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Tuesday, April 4, 2017

Were Your Ancestors Transported, Enslaved or Indentured?

In today's politically correct world, it is inconvenient to discuss our ancestors in their historical context. We have been doing research about our New England ancestors, particularly those in Rhode Island. One family tradition relates that a prominent ancestor, possibly William Tanner, was arrested in England and transported to New England as a transported convict. One interesting article on the subject is the Wikipedia article, "Penal Transportation." The number of convicts transported has apparently never been firmly established. But estimates run as high as 120,000 or more.

We have found that genealogists in the U.S. are often not willing to consider that their "immigrant" ancestor was actually a felon and transported involuntarily. Upon arriving in America, it was easier than in England to simply "run away" with a new name and new identity.

The distinction between a slave and an indentured servant was one of time constraints. The term of servitude for an indentured servant was usually seven years, the same time that transported convicts served. Estimates are that from the earliest years until the American Revolution, half to two-thirds of the immigrants to the colonies were indentured. See Wikipedia: "Indentured servitude in the Americas." Both transported and indentured ancestors can present some challenging research situations.

Slaves constitute another major category of arrivals in North America. In our day it is viewed as an African American issue, however, there were white and Native American slaves also. Researchers who have "New England" ancestors often fail to consider that their ancestors may have been slaves or slave owners. This recently came up in our own family's research when the Tanners were shown to be slave owners in Rhode Island. In fact, Rhode Island, at one point, had the highest percentage of slaves in the population of any of the northern colonies. See "Slavery in Rhode island."

The incidence of all three categories of people mandates that genealogical researchers be open to the possibility of having one or more of these categories in their own ancestral lines.

Here are a few more books for reference:

Alderman, Clifford Lindsey. Colonists for Sale: The Story of Indentured Servants in America. New York: Macmillan, 1975.
Blackmon, Douglas A. Slavery by Another Name: The Re-Enslavement of Black People in America from the Civil War to World War II. New York: Doubleday, 2008.
Blashfield, Jean F. Slavery in America. New York: Children’s Press, 2012.
Campbell, Ciara. Slavery in America, 2016.
Christianson, Scott. With Liberty for Some: 500 Years of Imprisonment in America. Boston, MA: Northeastern University Press, 1998.
Coldham, Peter Wilson, and Genealogical Publishing Co. “British Emigrants in Bondage, 1614-1788.” Genealogical Pub. Co., 2005.
Drake, Thomas Edward. Quakers and Slavery in America. Ann Arbor, Michigan: University Microfilms International, 1980.
East Yorkshire Family History Society. Transportation: From Hull and the East Riding to America & Australia Taken from Quarter Session Records. Hull] ([104 The Parkway, Willerby, Hull, N. Humberside HU10 6BE]): East Yorkshire Family History Society, 1984.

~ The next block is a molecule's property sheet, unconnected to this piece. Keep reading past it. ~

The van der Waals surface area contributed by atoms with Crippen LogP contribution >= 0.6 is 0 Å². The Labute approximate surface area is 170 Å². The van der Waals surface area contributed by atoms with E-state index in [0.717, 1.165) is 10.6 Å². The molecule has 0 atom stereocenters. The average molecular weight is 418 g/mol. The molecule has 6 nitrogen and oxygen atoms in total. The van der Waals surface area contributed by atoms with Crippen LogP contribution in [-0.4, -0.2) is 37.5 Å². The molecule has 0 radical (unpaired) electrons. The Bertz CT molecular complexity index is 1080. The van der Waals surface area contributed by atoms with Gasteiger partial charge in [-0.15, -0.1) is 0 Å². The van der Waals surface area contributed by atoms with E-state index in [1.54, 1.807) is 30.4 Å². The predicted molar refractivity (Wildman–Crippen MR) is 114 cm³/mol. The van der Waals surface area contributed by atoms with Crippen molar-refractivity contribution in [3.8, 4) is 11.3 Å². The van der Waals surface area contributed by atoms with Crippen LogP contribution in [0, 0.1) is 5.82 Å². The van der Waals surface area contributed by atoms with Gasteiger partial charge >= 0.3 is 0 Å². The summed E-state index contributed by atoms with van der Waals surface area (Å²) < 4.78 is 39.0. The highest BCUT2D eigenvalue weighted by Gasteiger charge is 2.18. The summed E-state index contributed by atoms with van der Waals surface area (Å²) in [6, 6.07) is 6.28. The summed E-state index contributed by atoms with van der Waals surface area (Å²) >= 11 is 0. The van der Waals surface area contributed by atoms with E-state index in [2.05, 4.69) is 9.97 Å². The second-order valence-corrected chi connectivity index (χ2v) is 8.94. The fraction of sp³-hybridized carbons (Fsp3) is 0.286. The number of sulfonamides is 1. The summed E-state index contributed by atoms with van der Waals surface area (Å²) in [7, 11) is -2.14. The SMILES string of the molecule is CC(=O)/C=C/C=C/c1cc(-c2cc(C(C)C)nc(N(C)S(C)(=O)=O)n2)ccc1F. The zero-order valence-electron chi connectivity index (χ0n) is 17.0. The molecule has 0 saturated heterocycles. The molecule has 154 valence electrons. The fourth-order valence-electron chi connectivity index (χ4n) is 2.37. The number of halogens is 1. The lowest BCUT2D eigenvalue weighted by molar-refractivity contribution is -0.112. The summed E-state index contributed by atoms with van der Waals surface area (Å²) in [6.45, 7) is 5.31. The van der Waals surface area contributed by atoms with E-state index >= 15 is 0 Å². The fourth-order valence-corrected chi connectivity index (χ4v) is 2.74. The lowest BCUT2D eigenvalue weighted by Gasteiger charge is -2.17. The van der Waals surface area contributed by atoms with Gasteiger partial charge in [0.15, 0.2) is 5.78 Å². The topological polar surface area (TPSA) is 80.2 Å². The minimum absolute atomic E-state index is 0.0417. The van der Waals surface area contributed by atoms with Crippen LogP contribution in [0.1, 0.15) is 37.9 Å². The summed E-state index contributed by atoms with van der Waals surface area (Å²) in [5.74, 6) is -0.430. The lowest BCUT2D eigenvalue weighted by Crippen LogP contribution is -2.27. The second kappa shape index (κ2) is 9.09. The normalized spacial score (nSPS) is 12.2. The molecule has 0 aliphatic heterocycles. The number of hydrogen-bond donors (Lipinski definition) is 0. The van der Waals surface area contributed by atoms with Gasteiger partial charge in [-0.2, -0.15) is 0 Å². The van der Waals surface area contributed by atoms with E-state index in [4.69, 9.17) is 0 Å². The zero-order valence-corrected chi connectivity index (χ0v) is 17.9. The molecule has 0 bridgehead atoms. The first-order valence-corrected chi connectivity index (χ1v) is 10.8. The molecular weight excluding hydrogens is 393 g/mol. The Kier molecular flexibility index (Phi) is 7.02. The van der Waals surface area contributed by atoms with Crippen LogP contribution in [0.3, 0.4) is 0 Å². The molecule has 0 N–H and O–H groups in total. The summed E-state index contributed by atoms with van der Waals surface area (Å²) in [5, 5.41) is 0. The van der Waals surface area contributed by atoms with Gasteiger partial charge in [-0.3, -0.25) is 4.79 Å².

Hollander, Barnett. Slavery in America. New York: Barnes and Noble, 1964.
Liston, Robert A. Slavery in America: The History of Slavery. New York: McGraw-Hill, 1970.
Miller, Wilbur R. The Social History of Crime and Punishment in America: An Encyclopedia. Thousand Oaks, Calif.: SAGE, 2012.
Morgan, Gwenda, and Peter Rushton. Banishment in the Early Atlantic World: Convicts, Rebels and Slaves. London: Bloomsbury, 2013.
Raskin, Joseph, Edith Raskin, and William Sauts Bock. Tales of Indentured Servants. New York: Lothrop, Lee & Shepard, 1978.
Schneider, Dorothy, and Carl J Schneider. Slavery in America. New York: Facts On File, 2007.
———. Slavery in America. New York: Facts on File, 2008.
Wareing, John. Emigrants to America: Indentured Servants Recruited in London, 1718-1733. Baltimore, Md.: Reprinted for Clearfield Co. by Genealogical Pub. Co., 2002.
———. Indentured Migration and the Servant Trade from London to America, 1618-1718: “There Is Great Want of Servants,” 2017.
Wokeck, Marianne Sophia. Trade in Strangers: The Beginnings of Mass Migration to North America. University Park, Pa.: Pennsylvania State University Press, 1999.


  1. The story goes on my husband's side, ancestor was a thief who started in Ireland, deported to England and then deported to the colonies where he fathered a female child - Then proceeded to steal a horse and was hung.

    His family has told this story for generations. Would love to substantiate it with some evidence. Nevertheless, it is an amusing story, when my husband tells it.:-)

  2. When you talk about white slaves, it's important to be clear that you do not mean the white supremacist myth of the Irish slave. Slavery became racialized so early in the United States that "white slaves" wasn't really a thing. It was, however, practiced in earlier times in Europe and the Middle East and Asia.

    I have found that people who get into the history of slavery in their families (whether they are descended from the enslaved or the slave owners) have very little information or background to help them understand and work through the ethical problems and relationships and record types. It's a failing of American education. It is good to pick up a book and start reading before proceeding. Ira Berlin, Many Thousands Gone, is a classic work and my first recommendation, supplemented by slave narratives and other books as needed, for example Morris's Southern Slavery and the Law. Once again, if you run into American slavery in your genealogy, start reading before proceeding.